Notification [x]
Abigail
Personal Profile Business Profile Social Profile
Connection: No connection
Profile
Smoking Habits: Rarely
Drinking Habits: Regularly
Interests I'd like to share with others: Fishing, Nightclubs/Dancing, Television-I love TV, Gardening, Dining out-I really like good food, Spectator Sports, No Answer, News, Travel/Sightseeing, Wine Tasting, Family Outings, Drama-Plays/Musicals, Photography
My Favorite Sports: Soccer, Rock Climbing, Surfing, Biking, Cricket, Martial Arts, Skiing, Dancing, Aerobics, Bowling, Tennis/Racquet Sports, Golf, Football, Skating, Weights/Machines, Scuba Diving, Billiards/Pool, Other forms of excercise, Basketball, Jogging, Swimming, Walking/Hiking, Baseball
Overview
Descartes develops a correspondence theory of truth. However, for Descartes, truth is always going to have to remain private. He believes we have direct and immediate contact with our own ideas. Whatever we see we bring back to our minds. If we don not like what that something, then we distort it. Our eyes and other senses distort the truth and can deceive us. Descarte says: I have accepted as possessed of the highest truth and certainty I have learned either from the senses or through the senses. Now these senses I have sometimes found to be deceptive; and it is only prudent never to place complete confidence in that by which we have even once been deceived. (Descartes, Rene, "Meditations," Struhl, Paula Rothenberg, and Struhl Karsten J., editors, Philosophy Now. Random House: 1980, P. 88)
Here Hume goes too far. In defense of his own argument, he makes a claim he cannot prove through experience. He is rationalizing that experiences differ between individuals because we all have different senses. Other beings can have knowledge of cruelty and generosity, even if it is not in the nature to behave in such a way. However, these senses are a product of a beings past experiences and rationalization of those experiences not just one or the other as Descartes and Hume would have us think.
Friends
view all >>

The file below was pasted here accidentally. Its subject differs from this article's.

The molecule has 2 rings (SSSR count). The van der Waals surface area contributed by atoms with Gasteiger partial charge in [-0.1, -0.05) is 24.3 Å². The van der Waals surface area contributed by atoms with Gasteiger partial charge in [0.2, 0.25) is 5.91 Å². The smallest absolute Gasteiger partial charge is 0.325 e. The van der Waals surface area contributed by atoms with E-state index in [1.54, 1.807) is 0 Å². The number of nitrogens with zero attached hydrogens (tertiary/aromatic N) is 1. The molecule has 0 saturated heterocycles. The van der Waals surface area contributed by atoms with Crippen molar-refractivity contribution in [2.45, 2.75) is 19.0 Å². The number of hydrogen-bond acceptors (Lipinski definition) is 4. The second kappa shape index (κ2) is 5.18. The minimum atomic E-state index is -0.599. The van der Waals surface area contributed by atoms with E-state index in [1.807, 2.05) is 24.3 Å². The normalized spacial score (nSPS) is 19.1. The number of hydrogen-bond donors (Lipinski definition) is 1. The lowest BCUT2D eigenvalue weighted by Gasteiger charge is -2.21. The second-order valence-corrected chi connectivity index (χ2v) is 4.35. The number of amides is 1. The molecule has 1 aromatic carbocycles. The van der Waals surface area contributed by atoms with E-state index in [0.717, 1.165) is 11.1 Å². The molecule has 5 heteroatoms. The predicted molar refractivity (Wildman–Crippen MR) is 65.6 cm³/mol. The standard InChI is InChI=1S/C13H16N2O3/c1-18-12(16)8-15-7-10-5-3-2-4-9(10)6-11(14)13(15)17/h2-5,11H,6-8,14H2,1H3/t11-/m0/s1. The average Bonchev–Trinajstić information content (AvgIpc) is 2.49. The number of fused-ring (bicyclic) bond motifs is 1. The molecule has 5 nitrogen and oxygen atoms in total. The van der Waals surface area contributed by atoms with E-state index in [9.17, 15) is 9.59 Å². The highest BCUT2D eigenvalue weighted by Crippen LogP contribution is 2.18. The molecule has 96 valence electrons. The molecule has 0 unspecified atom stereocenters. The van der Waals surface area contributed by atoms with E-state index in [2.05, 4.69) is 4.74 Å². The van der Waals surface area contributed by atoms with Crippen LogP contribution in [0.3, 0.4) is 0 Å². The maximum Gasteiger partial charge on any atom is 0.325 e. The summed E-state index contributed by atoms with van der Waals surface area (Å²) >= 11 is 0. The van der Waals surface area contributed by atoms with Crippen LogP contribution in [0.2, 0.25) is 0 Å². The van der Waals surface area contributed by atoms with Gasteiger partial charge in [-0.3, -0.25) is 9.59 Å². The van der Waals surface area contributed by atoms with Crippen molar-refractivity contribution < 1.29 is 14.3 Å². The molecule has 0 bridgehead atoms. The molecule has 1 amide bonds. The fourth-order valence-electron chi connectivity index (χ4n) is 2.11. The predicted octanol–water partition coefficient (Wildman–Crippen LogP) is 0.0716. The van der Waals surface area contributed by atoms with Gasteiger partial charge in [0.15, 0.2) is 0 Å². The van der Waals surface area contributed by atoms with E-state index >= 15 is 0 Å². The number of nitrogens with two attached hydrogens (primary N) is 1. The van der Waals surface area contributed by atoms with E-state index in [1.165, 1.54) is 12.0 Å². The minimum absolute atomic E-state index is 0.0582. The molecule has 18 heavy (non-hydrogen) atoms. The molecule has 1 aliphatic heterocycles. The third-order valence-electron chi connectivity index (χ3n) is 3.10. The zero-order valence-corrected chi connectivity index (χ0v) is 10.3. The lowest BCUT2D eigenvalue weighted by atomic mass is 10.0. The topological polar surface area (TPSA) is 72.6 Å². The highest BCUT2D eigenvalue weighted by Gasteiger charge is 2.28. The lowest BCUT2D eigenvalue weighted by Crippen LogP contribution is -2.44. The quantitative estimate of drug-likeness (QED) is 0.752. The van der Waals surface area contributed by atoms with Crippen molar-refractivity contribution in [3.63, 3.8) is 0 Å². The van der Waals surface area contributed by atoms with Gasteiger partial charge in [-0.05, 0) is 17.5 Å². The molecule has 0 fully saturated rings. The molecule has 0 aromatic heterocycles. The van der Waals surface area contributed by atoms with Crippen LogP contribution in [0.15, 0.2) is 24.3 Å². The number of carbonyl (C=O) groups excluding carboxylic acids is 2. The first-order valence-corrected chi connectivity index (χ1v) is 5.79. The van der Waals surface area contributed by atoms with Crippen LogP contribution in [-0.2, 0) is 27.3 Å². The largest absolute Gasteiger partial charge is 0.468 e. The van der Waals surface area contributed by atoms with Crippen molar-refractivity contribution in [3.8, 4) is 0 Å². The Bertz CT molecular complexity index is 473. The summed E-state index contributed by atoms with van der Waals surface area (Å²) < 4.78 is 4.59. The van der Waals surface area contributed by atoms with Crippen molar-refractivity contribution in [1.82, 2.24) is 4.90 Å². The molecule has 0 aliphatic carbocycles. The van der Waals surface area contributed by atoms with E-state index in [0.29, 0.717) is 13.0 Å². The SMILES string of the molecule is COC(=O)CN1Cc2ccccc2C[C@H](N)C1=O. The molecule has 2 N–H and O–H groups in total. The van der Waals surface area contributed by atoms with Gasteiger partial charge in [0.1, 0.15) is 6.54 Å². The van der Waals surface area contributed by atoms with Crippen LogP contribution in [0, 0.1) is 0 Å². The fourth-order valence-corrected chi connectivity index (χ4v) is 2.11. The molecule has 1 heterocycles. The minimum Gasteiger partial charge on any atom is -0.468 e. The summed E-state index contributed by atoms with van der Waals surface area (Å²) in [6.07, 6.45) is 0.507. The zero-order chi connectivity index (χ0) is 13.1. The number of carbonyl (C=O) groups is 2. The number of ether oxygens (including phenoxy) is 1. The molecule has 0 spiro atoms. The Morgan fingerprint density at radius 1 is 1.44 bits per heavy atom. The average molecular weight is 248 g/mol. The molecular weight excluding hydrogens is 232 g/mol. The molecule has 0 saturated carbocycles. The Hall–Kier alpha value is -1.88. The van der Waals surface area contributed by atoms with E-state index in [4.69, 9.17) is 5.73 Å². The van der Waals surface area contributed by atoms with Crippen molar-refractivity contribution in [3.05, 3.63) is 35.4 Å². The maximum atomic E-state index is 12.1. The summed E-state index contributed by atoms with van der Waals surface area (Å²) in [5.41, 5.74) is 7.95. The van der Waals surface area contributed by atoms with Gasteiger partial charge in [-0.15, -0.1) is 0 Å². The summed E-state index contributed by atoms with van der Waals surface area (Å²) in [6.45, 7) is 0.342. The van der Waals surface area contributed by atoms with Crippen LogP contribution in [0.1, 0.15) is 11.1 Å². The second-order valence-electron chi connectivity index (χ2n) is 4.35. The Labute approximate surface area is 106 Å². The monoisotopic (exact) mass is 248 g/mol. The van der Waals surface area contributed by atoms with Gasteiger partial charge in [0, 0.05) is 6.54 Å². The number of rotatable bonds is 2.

My Wall
Abigail
There are many similarities between Buddhism and Hinduism so it is a good idea to ensure you understand the differences and similarities between them. Hinduism (commonly called Sanatana Dharma, roughly translated as "Perennial Faith") is characterized by a diverse array of belief systems, practices and scriptures.

 16 hours ago
Cole  10 hours ago
huh???

Abigail -> Leah
Who is Socrates?

 16 hours ago

Show older posts
Videos
Twins Commercial
00:32
Added: 3790 days ago
Views: 1562
view all >>
Favorites
Nothing found.
view all >>
Playlists
Nice Stuff

Videos: 19

view all >>
Photos
 Sample Caption
 Sample Caption
 Sample Caption
 My Photo
 Sample Caption
 Sample Caption
 Sample Caption
 Sample Caption
view all >>
Testimonials
Author Feedback Action
05/20/2017
Locke's concept of the state of nature, however, is equally questionable with that of Hobbes. When Locke delves into the question of property, he reasons well in his differentiation between the property of mankind and the property of a man. He even skirts on Marx's labor theory of value. It is interesting to compare Locke's theories with contemporary capitalist societies which claim to have a basis in Locke. I see little similarity between the two. Slavery (chattel and wage), exploitation, limited popular access to government, and social priorities which benefit a select part of society all challenge the west's claim to a Locke-style government system.

Locke believes that at the beginning man lived in common ownership of the earth (Locke, 18). Man is blessed with the ownership of property in his own person (Locke, 19). Rousseau argues, the contrary, saying man is not property. When man combines his labour, with land that is common to all men, he appropriates property in the land he tilled (Locke, 20). Ownership of anything was the fruit of man's labor. The man who picks the apples has ownership in those apples, because he combined his labour with that of nature (Locke, 19). Like Rousseau, Locke discusses the State of Nature. Locke's State of Nature differs from Rousseau's. Locke believes man in the State of Nature has the right to: